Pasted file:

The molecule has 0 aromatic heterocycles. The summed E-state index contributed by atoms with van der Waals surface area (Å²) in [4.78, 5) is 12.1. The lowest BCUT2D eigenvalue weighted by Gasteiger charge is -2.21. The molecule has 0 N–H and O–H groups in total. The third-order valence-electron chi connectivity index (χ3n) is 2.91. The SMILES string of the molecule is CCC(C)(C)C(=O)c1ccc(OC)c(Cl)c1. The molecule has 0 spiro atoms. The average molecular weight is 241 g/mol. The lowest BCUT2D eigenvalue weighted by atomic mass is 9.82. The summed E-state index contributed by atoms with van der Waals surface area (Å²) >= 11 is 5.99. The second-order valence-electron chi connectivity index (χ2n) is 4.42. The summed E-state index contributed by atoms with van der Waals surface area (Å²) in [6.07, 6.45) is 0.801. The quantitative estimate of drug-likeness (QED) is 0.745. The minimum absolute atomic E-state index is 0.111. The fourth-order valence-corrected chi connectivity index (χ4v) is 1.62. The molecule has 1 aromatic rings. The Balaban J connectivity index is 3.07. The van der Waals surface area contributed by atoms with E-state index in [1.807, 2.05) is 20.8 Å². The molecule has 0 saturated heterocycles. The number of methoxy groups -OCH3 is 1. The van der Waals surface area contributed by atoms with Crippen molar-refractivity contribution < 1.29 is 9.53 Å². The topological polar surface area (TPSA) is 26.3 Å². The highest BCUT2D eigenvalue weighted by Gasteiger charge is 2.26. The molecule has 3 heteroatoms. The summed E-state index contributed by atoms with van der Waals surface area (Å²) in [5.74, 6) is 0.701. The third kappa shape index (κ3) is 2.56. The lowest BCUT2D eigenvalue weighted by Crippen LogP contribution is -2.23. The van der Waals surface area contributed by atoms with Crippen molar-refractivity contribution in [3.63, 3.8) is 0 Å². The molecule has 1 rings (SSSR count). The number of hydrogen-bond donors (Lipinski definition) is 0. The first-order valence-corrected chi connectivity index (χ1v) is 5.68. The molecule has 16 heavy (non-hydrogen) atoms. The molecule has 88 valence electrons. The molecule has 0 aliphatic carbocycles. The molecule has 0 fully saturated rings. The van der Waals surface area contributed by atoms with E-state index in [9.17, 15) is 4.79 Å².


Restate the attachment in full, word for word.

The molecule has 0 aromatic heterocycles. The summed E-state index contributed by atoms with van der Waals surface area (Å²) in [4.78, 5) is 12.1. The lowest BCUT2D eigenvalue weighted by Gasteiger charge is -2.21. The molecule has 0 N–H and O–H groups in total. The third-order valence-electron chi connectivity index (χ3n) is 2.91. The SMILES string of the molecule is CCC(C)(C)C(=O)c1ccc(OC)c(Cl)c1. The molecule has 0 spiro atoms. The average molecular weight is 241 g/mol. The lowest BCUT2D eigenvalue weighted by atomic mass is 9.82. The summed E-state index contributed by atoms with van der Waals surface area (Å²) >= 11 is 5.99. The second-order valence-electron chi connectivity index (χ2n) is 4.42. The summed E-state index contributed by atoms with van der Waals surface area (Å²) in [6.07, 6.45) is 0.801. The quantitative estimate of drug-likeness (QED) is 0.745. The minimum absolute atomic E-state index is 0.111. The fourth-order valence-corrected chi connectivity index (χ4v) is 1.62. The molecule has 1 aromatic rings. The Balaban J connectivity index is 3.07. The van der Waals surface area contributed by atoms with E-state index in [1.807, 2.05) is 20.8 Å². The molecule has 0 saturated heterocycles. The number of methoxy groups -OCH3 is 1. The van der Waals surface area contributed by atoms with Crippen molar-refractivity contribution < 1.29 is 9.53 Å². The topological polar surface area (TPSA) is 26.3 Å². The highest BCUT2D eigenvalue weighted by Gasteiger charge is 2.26. The molecule has 3 heteroatoms. The summed E-state index contributed by atoms with van der Waals surface area (Å²) in [5.74, 6) is 0.701. The third kappa shape index (κ3) is 2.56. The lowest BCUT2D eigenvalue weighted by Crippen LogP contribution is -2.23. The van der Waals surface area contributed by atoms with Crippen molar-refractivity contribution in [3.63, 3.8) is 0 Å². The molecule has 1 rings (SSSR count). The number of hydrogen-bond donors (Lipinski definition) is 0. The first-order valence-corrected chi connectivity index (χ1v) is 5.68. The molecule has 16 heavy (non-hydrogen) atoms. The molecule has 88 valence electrons. The molecule has 0 aliphatic carbocycles. The molecule has 0 fully saturated rings. The van der Waals surface area contributed by atoms with E-state index in [9.17, 15) is 4.79 Å².